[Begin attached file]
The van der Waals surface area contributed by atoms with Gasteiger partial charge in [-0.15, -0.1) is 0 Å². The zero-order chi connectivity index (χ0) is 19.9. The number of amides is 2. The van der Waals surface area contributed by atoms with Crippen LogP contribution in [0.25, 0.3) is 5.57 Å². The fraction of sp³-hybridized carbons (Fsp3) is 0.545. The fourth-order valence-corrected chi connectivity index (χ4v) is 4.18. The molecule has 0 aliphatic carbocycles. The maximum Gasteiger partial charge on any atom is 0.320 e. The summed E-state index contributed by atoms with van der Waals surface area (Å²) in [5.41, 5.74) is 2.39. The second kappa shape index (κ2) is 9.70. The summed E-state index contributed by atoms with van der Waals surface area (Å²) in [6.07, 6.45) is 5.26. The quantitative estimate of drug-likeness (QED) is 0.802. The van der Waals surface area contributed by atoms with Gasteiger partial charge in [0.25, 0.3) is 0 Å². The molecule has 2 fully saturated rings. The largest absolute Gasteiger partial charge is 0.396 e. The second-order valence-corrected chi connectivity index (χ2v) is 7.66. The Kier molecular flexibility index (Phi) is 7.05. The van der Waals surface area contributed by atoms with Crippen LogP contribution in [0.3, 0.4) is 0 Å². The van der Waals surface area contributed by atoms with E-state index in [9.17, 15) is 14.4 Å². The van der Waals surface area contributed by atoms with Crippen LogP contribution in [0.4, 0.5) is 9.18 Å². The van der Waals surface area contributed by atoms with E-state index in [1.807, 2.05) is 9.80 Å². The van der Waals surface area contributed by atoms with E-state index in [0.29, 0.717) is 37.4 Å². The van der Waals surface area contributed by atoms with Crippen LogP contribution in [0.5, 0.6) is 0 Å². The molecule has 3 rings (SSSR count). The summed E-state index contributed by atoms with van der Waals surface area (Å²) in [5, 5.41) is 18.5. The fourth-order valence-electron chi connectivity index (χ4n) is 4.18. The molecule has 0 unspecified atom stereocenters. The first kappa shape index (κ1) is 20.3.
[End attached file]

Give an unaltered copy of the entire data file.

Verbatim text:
The van der Waals surface area contributed by atoms with Gasteiger partial charge in [-0.15, -0.1) is 0 Å². The zero-order chi connectivity index (χ0) is 19.9. The number of amides is 2. The van der Waals surface area contributed by atoms with Crippen LogP contribution in [0.25, 0.3) is 5.57 Å². The fraction of sp³-hybridized carbons (Fsp3) is 0.545. The fourth-order valence-corrected chi connectivity index (χ4v) is 4.18. The molecule has 0 aliphatic carbocycles. The maximum Gasteiger partial charge on any atom is 0.320 e. The summed E-state index contributed by atoms with van der Waals surface area (Å²) in [5.41, 5.74) is 2.39. The second kappa shape index (κ2) is 9.70. The summed E-state index contributed by atoms with van der Waals surface area (Å²) in [6.07, 6.45) is 5.26. The quantitative estimate of drug-likeness (QED) is 0.802. The van der Waals surface area contributed by atoms with Gasteiger partial charge in [0.25, 0.3) is 0 Å². The molecule has 2 fully saturated rings. The largest absolute Gasteiger partial charge is 0.396 e. The second-order valence-corrected chi connectivity index (χ2v) is 7.66. The Kier molecular flexibility index (Phi) is 7.05. The van der Waals surface area contributed by atoms with Crippen LogP contribution in [0.3, 0.4) is 0 Å². The van der Waals surface area contributed by atoms with E-state index in [9.17, 15) is 14.4 Å². The van der Waals surface area contributed by atoms with Crippen LogP contribution in [0.4, 0.5) is 9.18 Å². The van der Waals surface area contributed by atoms with E-state index in [1.807, 2.05) is 9.80 Å². The van der Waals surface area contributed by atoms with E-state index in [0.29, 0.717) is 37.4 Å². The van der Waals surface area contributed by atoms with Crippen LogP contribution in [0.5, 0.6) is 0 Å². The molecule has 3 rings (SSSR count). The summed E-state index contributed by atoms with van der Waals surface area (Å²) in [5, 5.41) is 18.5. The fourth-order valence-electron chi connectivity index (χ4n) is 4.18. The molecule has 0 unspecified atom stereocenters. The first kappa shape index (κ1) is 20.3.